Another fan of 'Max und Moritz' was World War I pilot Manfred von Richthofen, better known as "The Red Baron", who named his pet dogs Max and Moritz. Even German military material often carried the boys' names. Allied forces during World War II noticed that two German military cars in North Africa, as well as two self-propelled guns at the Eastern Front, had the names "Max" or "Moritz" written on the side of them. A proposed Focke-Wulf Ta 183 jet fighter was to be named "Hans Huckebein", after one of Busch's other characters, but never built. German composer Richard Mohaupt and choreographer Alfredo Bortoluzzi co-wrote a dance burlesque called 'Max und Moritz' in 1949.

Der Heilige Antonius von Padua, by Wilhelm Busch
'Der heilige Antonius von Padua' (1870).

Plagiarism and other imitations of Max und Moritz
'Max und Moritz' were not just a local phenomenon, though. Their antics were translated in over 30 languages and were the first foreign children's book to be imported and published in Japan in 1887. The series also had an immeasurable impact on gag comics about naughty children. Busch can practically be credited with inventing and popularizing the genre. The most famous (and blatant) example is Rudolph Dirks' 'Katzenjammer Kids' (1897-2006), whose title characters were completely similar in designs and personalities, down to the German accents. Harold Knerr further copied the copy with his series 'The Fineheimer Twins' (1903-1914) and 'The Captain and the Kids' (1914-1949). Comics such as Frank Holland's 'Those Terrible Twins' (1898-1900), Gene Byrnes' 'Reg'lar Fellers' (1917-1949), George van Raemdonck's 'Bulletje en Boonestaak' (1922), A.D. Carter's 'Just Kids' (1923-1957), Martin Branner's 'Perry and the Rinkydinks' (1923), Sergije Mironovic's 'Maks i Maksic' (1925-1934), Hergé's 'Quick and Flupke' (1930-1941), Eugeen Hermans' 'Filipke en de Rakkers' (1933), Frans Piët's 'Sjors en Sjimmie' (1936), Ronald Searle's 'St. Trinians' (1946-1952), José Escobar Saliente's 'Zipi y Zape' (1947), Willy Vandersteen's 'De Vrolijke Bengels' (1947), Marc Sleen's 'De Lustige Kapoentjes' (1950), David Law's 'Dennis the Menace and Gnasher' (1951), Barrie Appleby's 'Roger the Dodger' (1953), Leo Baxendale's 'Minnie the Minx' (1953) and 'The Bash Street Kids' (1954), Willy Linthout and Urbanus' 'Urbanus' (1983), Tome and Janry's 'Le Petit Spirou' (1987) and Urbanus and Dirk Stallaert's 'Plankgas en Plastronneke' (2004) can all be seen as the great-great grandchildren of Max and Moritz. The same can be said about Bart Simpson in Matt Groening's 'The Simpsons' (1989) or Stan, Kyle, Cartman and Kenny in Trey Parker and Matt Stone's 'South Park' (1997).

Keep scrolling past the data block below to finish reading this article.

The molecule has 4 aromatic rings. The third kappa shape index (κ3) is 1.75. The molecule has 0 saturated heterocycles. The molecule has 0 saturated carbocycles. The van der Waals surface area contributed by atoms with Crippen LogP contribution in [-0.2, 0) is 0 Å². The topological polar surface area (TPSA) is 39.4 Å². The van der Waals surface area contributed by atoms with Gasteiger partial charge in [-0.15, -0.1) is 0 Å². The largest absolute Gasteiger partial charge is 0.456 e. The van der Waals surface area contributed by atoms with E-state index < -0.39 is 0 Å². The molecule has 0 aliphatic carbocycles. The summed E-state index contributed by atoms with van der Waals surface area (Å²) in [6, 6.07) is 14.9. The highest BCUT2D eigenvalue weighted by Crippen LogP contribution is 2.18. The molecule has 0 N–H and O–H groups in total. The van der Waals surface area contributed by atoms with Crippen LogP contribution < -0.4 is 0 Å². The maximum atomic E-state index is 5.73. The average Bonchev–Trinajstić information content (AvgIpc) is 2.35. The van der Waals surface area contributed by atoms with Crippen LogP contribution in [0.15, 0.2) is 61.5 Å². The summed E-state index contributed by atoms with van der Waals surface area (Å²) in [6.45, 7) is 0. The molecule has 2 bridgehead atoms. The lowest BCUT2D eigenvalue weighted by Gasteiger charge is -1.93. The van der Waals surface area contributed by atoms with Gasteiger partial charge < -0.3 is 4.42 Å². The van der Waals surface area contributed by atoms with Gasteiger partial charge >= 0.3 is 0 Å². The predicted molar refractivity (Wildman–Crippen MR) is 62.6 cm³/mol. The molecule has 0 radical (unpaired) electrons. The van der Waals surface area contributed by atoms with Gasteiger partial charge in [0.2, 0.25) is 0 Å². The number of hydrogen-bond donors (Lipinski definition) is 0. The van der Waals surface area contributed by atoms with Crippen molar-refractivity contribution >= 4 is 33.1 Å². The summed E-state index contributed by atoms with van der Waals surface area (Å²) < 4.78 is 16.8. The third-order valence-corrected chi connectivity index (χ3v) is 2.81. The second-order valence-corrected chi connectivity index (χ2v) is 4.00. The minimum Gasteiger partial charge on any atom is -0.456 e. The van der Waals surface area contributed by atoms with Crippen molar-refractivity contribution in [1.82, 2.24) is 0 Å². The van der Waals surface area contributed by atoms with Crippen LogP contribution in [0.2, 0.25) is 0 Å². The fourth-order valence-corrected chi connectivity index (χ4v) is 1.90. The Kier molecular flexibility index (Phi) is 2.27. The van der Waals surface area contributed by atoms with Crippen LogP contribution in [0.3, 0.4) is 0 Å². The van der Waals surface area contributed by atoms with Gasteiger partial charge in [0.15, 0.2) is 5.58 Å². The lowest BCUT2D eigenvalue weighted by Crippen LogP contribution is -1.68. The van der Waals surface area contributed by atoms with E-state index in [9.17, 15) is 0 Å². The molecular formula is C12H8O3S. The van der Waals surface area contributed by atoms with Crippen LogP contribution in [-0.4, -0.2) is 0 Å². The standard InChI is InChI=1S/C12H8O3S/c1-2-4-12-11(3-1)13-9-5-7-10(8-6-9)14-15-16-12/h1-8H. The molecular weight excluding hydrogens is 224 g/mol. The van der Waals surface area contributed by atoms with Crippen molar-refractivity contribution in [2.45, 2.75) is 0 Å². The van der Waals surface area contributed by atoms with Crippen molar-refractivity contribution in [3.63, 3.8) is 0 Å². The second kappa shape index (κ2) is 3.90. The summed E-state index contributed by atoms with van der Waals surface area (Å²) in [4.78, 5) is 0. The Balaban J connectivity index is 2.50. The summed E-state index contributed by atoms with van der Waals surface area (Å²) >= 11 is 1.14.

Schnurrdiburr oder die bienen by Wilhelm Busch
'Schnurrdiburr oder die Bienen' (1869).

Innovative style
Busch was also significant for breathing life in his drawings. While his predecessors mostly drew characters frozen in one stiff motion, Busch had the ability to suggest movement, just by adding a few extra suggestive lines. This is most noteworthy in 'Der Virtuos' (1865), a story about a pianist. As the story progresses the musician plays faster and more energetic, which is very reminiscent of later comic strips. In the story 'Bilder zur Jobsiade' (1872), a man is interrogated by twelve clergymen, which again shows a progression of different actions. German painter August Macke, most famous as part of the "Blaue Reiter" movement, said that Busch's skills in capturing time and movement make him almost a predecessor to the early 20th century art movement Futurism.

Bilder zur Jobsiade by Wilhelm Busch
'Bilder zur Jobsiade' (1872).

Other picture stories
Busch drew several other picture stories: 'Drei Bilderbogen' (1860-62), 'Bilderpossen' (1864), 'Die Kühnen Müllerstöchter' (1868), 'Pater Filuzius' (1872), 'Die Fromme Helene' (1872), 'Dideldum!' (1874), 'Flipps der Affe' (1879), 'Mahler Klecksel' (1884), 'Von mir über mich' (1879), 'Eduards Traum' (1891), 'Der Schmetterling' (1895), 'Zu Guter Letzt' (1904), 'Hernach' (1908) and the posthumous released 'Schein und Sein'. Several of these proto-comics featured satirical attacks against the Church and hypocritical moral guardians. One of his stories, 'Der Heilige Antonius of Padua' (1870), was accused of "vilificating religion and offending public decency" and banned. While the publisher Moritz Schauenberg was acquitted in 1871, he refused to bring out more of Busch's books. In Austria the comic remained banned until 1902.